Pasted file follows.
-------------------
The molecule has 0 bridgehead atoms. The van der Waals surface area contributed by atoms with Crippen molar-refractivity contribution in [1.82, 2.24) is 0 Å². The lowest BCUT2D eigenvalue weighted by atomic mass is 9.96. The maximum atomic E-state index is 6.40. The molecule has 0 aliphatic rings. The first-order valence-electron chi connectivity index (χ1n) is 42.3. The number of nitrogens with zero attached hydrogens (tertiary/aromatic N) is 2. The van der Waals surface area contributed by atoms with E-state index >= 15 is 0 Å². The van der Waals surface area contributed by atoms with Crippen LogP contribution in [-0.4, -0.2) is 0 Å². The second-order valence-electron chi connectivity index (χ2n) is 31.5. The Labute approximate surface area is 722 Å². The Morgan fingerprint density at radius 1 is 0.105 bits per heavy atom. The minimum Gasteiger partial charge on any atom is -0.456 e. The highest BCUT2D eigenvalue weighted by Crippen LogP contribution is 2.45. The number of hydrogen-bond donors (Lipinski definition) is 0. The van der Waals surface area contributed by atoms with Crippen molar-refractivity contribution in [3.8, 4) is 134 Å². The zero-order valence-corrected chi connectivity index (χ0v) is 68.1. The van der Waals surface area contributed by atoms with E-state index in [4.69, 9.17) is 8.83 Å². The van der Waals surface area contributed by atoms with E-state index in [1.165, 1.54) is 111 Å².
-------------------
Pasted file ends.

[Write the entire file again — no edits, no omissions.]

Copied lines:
The molecule has 0 bridgehead atoms. The van der Waals surface area contributed by atoms with Crippen molar-refractivity contribution in [1.82, 2.24) is 0 Å². The lowest BCUT2D eigenvalue weighted by atomic mass is 9.96. The maximum atomic E-state index is 6.40. The molecule has 0 aliphatic rings. The first-order valence-electron chi connectivity index (χ1n) is 42.3. The number of nitrogens with zero attached hydrogens (tertiary/aromatic N) is 2. The van der Waals surface area contributed by atoms with E-state index >= 15 is 0 Å². The van der Waals surface area contributed by atoms with Crippen LogP contribution in [-0.4, -0.2) is 0 Å². The second-order valence-electron chi connectivity index (χ2n) is 31.5. The Labute approximate surface area is 722 Å². The Morgan fingerprint density at radius 1 is 0.105 bits per heavy atom. The minimum Gasteiger partial charge on any atom is -0.456 e. The highest BCUT2D eigenvalue weighted by Crippen LogP contribution is 2.45. The number of hydrogen-bond donors (Lipinski definition) is 0. The van der Waals surface area contributed by atoms with Crippen molar-refractivity contribution in [3.8, 4) is 134 Å². The zero-order valence-corrected chi connectivity index (χ0v) is 68.1. The van der Waals surface area contributed by atoms with E-state index in [4.69, 9.17) is 8.83 Å². The van der Waals surface area contributed by atoms with E-state index in [1.165, 1.54) is 111 Å².